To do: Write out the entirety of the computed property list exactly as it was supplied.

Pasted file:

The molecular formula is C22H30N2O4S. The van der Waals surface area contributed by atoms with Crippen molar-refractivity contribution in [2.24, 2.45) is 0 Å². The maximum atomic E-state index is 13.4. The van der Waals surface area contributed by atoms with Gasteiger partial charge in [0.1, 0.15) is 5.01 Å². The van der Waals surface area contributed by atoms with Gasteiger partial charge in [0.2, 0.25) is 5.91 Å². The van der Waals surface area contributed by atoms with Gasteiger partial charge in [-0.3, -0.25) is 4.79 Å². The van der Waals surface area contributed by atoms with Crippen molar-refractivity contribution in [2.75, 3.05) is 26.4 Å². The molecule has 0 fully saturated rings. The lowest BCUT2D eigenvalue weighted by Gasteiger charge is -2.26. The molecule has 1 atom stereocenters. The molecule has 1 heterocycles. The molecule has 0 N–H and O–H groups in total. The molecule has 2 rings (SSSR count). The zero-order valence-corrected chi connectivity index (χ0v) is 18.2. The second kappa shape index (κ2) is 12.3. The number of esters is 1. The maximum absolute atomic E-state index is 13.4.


The molecular formula is C22H30N2O4S. The van der Waals surface area contributed by atoms with Crippen molar-refractivity contribution in [2.24, 2.45) is 0 Å². The maximum atomic E-state index is 13.4. The van der Waals surface area contributed by atoms with Gasteiger partial charge in [0.1, 0.15) is 5.01 Å². The van der Waals surface area contributed by atoms with Gasteiger partial charge in [0.2, 0.25) is 5.91 Å². The van der Waals surface area contributed by atoms with Gasteiger partial charge in [-0.3, -0.25) is 4.79 Å². The van der Waals surface area contributed by atoms with Crippen molar-refractivity contribution in [2.75, 3.05) is 26.4 Å². The molecule has 0 fully saturated rings. The lowest BCUT2D eigenvalue weighted by Gasteiger charge is -2.26. The molecule has 1 atom stereocenters. The molecule has 1 heterocycles. The molecule has 0 N–H and O–H groups in total. The molecule has 2 rings (SSSR count). The zero-order valence-corrected chi connectivity index (χ0v) is 18.2. The second kappa shape index (κ2) is 12.3. The number of esters is 1. The maximum absolute atomic E-state index is 13.4.